Right to Work

Workers who live in so-called Right-To-Work states – union or non-union earn $1,500 less per year than non Right-To-Work states

From the Resolutions from UWUA 30th Constitutional Convention:

STOP ANTI-WORKER “RIGHT-TO-WORK”

The term “right-to-work” is designed to mislead workers into believing that their individual power is equal to their employer’s power. “Right-to-work” assures no worker a job, protects no worker against employer bias or management retaliation, and undermines a worker’s right to union representation and the ability to build a strong union that bargains for fair wages and benefits.

“Right-to-work” laws encourage employers to diminish worker pay, benefits, and employment security.

“Right-to-work” laws foster disunity by encouraging workers to freeload on their union sisters and brothers by enjoying the good wages, benefits and job protections negotiated by union members without sharing the costs of winning those gains.

While proponents of “right-to-work” promote their agenda in terms of economic development and democracy, their true motive is to deny unions and workers funding for bargaining and political power. The goal of “right-to-work” is to marginalize unions and strip workers of the voice they have achieved through collective action.

“Right-to-work” laws encourage employers to diminish worker pay, benefits, and employment security.

The impact on workers is actually the “right-to-work-for-less.”

In states with laws restricting workers’ rights to form unions, the average pay for all workers is lower. In 2013, it was $5,971 (12.2 %) less than workers in free bargaining states. “Right-to-work” states also have higher rates of poverty and workplace fatalities, and lower rates of health insurance coverage.

The 2010 and 2014 general elections resulted in conservative majorities in state legislatures and governorships across the U.S. Having bought anti-worker politicians, corporations now are pushing for the elimination of core worker rights and protections. Twenty-five states have enacted “right-to- work” policies. No one is safe. The agenda has advanced even in historic labor and UWUA strongholds such as Michigan, Ohio, Indiana, and Pennsylvania.

In states with laws restricting workers’ rights to form unions, the average pay for all workers is lower. In 2013, it was $5,971 (12.2 %) less than workers in free bargaining states.

Anti-worker laws can be defeated. After Ohio enacted “right-to-work” laws that stripped public employees of their bargaining rights, eliminated arbitration, raised employee health costs and limited seniority rights, Ohio UWUA locals, working with the State AFL-CIO, organized a signature drive to place the law on the ballot for a public vote. As a result of those efforts, the laws were repealed by a vote of 62%.

The UWUA strongly opposes “right-to-work” laws and supports efforts to repeal such laws. The UWUA condemns the activities of corporate financed “right-to-work” groups who promote anti-union strategies for ever-greater profit. The UWUA calls on the National Labor Relations Board to strike a more reasonable balance between worker organizations and corporations in states where “right-to-work” has been enacted, mandating “fair share” fees for non-dues paying workers who have the benefits of union contracts and representation.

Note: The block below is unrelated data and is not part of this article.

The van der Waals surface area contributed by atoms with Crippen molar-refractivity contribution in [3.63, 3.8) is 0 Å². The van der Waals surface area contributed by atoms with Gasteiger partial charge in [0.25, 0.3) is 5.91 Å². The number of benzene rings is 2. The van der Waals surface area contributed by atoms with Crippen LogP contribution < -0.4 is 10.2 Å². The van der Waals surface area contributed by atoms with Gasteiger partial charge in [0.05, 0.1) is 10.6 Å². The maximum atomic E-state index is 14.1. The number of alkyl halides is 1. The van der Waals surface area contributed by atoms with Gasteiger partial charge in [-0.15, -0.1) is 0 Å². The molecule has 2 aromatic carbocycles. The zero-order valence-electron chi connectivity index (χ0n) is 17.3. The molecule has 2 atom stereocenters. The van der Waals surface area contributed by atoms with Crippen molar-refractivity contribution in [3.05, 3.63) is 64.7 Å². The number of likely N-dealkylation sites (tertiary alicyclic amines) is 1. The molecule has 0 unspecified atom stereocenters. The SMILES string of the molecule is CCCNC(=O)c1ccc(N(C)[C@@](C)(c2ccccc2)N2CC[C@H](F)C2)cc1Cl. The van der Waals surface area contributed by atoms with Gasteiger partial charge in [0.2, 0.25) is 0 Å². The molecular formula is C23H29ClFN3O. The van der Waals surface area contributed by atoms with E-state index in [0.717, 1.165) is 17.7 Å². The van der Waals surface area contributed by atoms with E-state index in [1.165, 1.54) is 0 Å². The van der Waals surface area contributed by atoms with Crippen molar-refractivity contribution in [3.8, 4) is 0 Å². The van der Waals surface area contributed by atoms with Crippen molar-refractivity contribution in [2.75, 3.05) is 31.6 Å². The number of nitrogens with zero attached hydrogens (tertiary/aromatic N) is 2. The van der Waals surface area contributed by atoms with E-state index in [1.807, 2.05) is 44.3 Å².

The UWUA condemns the activities of corporate financed “right-to-work” groups who promote anti-union strategies for ever-greater profit.

The UWUA urges our local unions facing the burdens of “right-to- work” laws to strengthen our bonds with our members and maintain full membership. The UWUA opposes all initiatives to enact new “right-to-work” legislation, and opposes the efforts of all “right-to-work” groups. The UWUA calls on workers to compare compensation levels of free states versus “right-to-work” states to appreciate the value of the right to unionize and to act to defeat anti-worker legislation in their own state.

RIGHT-TO-WORK IN MICHIGAN

The labor movement agrees with the governor that we must do what is best for the citizens of Michigan. The best way to reinvent our state is for everyone, labor and management, to work together on job creation, job training and education – like labor and management did in the auto industry.

There are some basic economic facts that should inform any thoughtful discussion of Right to Work legislation. Workers, union or nonunion, make an average of $1,500 less per year in Right to Work states. They are also less likely to have pension or health care benefits. http://www.epi.org/publication/right-to-work-michigan-economy/

The growth rate for Right to Work states before they adopted such policies is actually higher than the growth rate for these states after they adopted these laws. http://higginslabor.nd.edu/about/current-projects/

The Michigan labor movement remains committed to working with anyone who prioritizes the creation of family-sustaining jobs instead rather than partisan politics. Ordinary citizens across the state are counting on their elected officials to hear them out on this issue, and will continue to make their voices heard.